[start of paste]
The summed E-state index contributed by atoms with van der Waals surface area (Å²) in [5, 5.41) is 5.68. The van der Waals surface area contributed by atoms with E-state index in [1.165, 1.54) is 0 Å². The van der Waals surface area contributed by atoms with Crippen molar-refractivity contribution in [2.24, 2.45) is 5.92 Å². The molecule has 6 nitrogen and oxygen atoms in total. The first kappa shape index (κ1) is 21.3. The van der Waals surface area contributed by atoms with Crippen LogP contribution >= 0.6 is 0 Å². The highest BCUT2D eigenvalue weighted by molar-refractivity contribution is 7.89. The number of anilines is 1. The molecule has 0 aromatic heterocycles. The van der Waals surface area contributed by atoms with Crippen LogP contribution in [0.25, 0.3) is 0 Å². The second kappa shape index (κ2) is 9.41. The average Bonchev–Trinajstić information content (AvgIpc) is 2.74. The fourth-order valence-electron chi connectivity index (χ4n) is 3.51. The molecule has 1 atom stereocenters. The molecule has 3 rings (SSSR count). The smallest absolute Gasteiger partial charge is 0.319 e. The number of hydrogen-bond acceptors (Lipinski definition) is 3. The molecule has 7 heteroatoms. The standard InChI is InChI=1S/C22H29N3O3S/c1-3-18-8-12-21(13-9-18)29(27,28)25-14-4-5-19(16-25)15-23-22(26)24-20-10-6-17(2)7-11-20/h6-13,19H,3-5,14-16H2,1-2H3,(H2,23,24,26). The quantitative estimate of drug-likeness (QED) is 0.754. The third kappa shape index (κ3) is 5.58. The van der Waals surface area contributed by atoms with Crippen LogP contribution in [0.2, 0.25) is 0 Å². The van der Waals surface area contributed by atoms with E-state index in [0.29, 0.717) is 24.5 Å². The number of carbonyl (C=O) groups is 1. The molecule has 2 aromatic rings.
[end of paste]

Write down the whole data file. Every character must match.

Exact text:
The summed E-state index contributed by atoms with van der Waals surface area (Å²) in [5, 5.41) is 5.68. The van der Waals surface area contributed by atoms with E-state index in [1.165, 1.54) is 0 Å². The van der Waals surface area contributed by atoms with Crippen molar-refractivity contribution in [2.24, 2.45) is 5.92 Å². The molecule has 6 nitrogen and oxygen atoms in total. The first kappa shape index (κ1) is 21.3. The van der Waals surface area contributed by atoms with Crippen LogP contribution >= 0.6 is 0 Å². The highest BCUT2D eigenvalue weighted by molar-refractivity contribution is 7.89. The number of anilines is 1. The molecule has 0 aromatic heterocycles. The van der Waals surface area contributed by atoms with Crippen LogP contribution in [0.25, 0.3) is 0 Å². The second kappa shape index (κ2) is 9.41. The average Bonchev–Trinajstić information content (AvgIpc) is 2.74. The fourth-order valence-electron chi connectivity index (χ4n) is 3.51. The molecule has 1 atom stereocenters. The molecule has 3 rings (SSSR count). The smallest absolute Gasteiger partial charge is 0.319 e. The number of hydrogen-bond acceptors (Lipinski definition) is 3. The molecule has 7 heteroatoms. The standard InChI is InChI=1S/C22H29N3O3S/c1-3-18-8-12-21(13-9-18)29(27,28)25-14-4-5-19(16-25)15-23-22(26)24-20-10-6-17(2)7-11-20/h6-13,19H,3-5,14-16H2,1-2H3,(H2,23,24,26). The quantitative estimate of drug-likeness (QED) is 0.754. The third kappa shape index (κ3) is 5.58. The van der Waals surface area contributed by atoms with Crippen LogP contribution in [0.2, 0.25) is 0 Å². The van der Waals surface area contributed by atoms with E-state index in [0.29, 0.717) is 24.5 Å². The number of carbonyl (C=O) groups is 1. The molecule has 2 aromatic rings.